posted May 25, 2009 at 9:50 am

that is the exact reason why people like to throw the ‘social gospel’ bomb at NT Wright. If they can get that to blow up, it just might create enough of a distraction to prevent them from actually having to look at the ways our world is structured; the way in which they (we) benefit from that structure at the expense of others; and the implications of the Lordship of Messiah for those structures…

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posted May 25, 2009 at 10:13 am

The body imagery and the Table imagery challenage us. As does Paul’s discussion on the Spirit. It’s not by the Flesh but by the Spirit. Such divisions are according to the flesh and part of the former system and way of being in the world. We now live in a new way according to the Spirit in which such divisions are overcome in Christ. We being united with Christ become the New Community, The New Man and all are brought together in Christ.
We can’t sit at separate tables or define one another according to the flesh because we have been brought together through the Spirit in Christ–because of his faithfulness as the true Israelite.

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posted May 25, 2009 at 10:16 am

I can get excited about sharing the gospel because it’s power is truly transformative of our world, communities, families. It is the ministry of reconciliation… between God and one another.

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Aslan Cheng

posted May 25, 2009 at 10:40 am

Can anyone tell me Wright in his other book suggested the translation of 1 Cor. 15:44 from “spiritual” to “future body” are correct?

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Scott Morizot

posted May 25, 2009 at 11:08 am

Aslan (#10), Lacking any particular insight beyond a broad general understanding, I decided to check and see if the OSB had anything interesting or relevant to add. I like its note on 1 Cor. 35-54. I think I’ll just share it.
“How will the dead rise? What is the resurrection body like? Paul’s most basic contrast is that between the natural (lit. ‘soulish'; Gr. psychikon) and the spiritual (Gr. pneumatikon, v. 44), that is, between the present body and the deified body. Other contrasts are corruption vs. incorruption (v.42), dishonor vs. glory (v. 43), weakness vs. power (v. 43), living ‘soul’ (literal translation) vs. life-giving spirit (v. 45), of the earth vs. from heaven (v. 47), of dust vs. heavenly (v. 48), the mortal vs. the immortal (v.54). This present body is only a seed (v. 38) of the body to come. The ‘spiritual’ body is not a pale shadow of the material world we now know; the opposite is true. The resurrection body is the fulfillment of what God intends for our present body. It is the material fulfilled, not dematerialized.”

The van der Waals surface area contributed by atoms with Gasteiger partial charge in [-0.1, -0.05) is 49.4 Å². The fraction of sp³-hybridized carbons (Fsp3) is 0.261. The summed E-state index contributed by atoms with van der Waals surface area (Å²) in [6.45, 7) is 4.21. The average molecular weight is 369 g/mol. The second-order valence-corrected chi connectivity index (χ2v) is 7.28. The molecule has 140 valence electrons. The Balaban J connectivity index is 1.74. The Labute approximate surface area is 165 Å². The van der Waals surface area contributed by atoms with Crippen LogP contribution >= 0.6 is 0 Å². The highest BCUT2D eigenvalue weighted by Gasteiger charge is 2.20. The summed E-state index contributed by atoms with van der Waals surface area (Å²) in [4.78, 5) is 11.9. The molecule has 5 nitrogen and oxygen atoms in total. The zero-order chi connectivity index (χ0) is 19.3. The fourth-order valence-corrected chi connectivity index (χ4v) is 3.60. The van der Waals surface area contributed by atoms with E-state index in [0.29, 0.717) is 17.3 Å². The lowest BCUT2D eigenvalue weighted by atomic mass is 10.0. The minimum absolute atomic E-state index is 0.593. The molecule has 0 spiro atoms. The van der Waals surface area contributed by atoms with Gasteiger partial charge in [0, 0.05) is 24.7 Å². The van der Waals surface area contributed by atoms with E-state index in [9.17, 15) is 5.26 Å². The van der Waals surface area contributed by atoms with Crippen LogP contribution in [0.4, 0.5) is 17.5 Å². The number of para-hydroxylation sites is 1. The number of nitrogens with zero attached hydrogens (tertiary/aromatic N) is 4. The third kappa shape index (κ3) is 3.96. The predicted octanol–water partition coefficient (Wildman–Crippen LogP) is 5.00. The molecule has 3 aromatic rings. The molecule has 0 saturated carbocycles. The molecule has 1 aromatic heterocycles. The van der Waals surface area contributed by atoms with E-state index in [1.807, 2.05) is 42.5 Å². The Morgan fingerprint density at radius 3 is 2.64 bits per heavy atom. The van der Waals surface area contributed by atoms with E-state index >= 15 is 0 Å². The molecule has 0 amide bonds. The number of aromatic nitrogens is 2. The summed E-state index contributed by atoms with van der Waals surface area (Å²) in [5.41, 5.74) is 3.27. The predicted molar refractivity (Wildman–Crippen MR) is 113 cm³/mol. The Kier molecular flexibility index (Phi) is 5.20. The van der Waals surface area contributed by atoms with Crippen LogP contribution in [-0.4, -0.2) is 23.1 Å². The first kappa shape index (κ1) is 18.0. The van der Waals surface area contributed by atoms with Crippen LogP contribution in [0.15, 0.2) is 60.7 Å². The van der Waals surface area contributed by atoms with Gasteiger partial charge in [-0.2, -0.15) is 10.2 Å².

So yes, I think Wright’s use of “future body” is one way of putting it. It certainly cannot be taken to mean “immaterial” which seems to be how some modern readers have attempted to interpret “spiritual body”. I gather Wright was pushing back against that particular misinterpretation.

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Michael DeFazio

posted May 25, 2009 at 12:06 pm

I’m with Scott 100%. Given the close connection in the NT worldview between the coming of the Spirit and the presence of God’s future kingdom/world, we’d do well to always think about the Spirit as “the future” and spiritual as having to do inescapable with the future, either as actual future or future-become-present. Good question.

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david yates

posted May 25, 2009 at 5:03 pm

Scott (#5) What I mean by ‘saved’ is what Paul means by it in Rom 10.1, where he says that Israel needs salvation.

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Michael Awbrey

posted May 25, 2009 at 5:39 pm

I’m enjoying this series Scott. Keep it up!

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Andie Piehl

posted May 26, 2009 at 5:48 pm

This part is hard get through when you haven’t read the book. I’ve been trying to follow along without doing that in hopes of keeping up until I could order a copy. ;) Sometimes that works; this time it isn’t.
Thanks for this discussion, Scot.
I second your kudos for RJS; she’s really added an interesting voice to the discussions.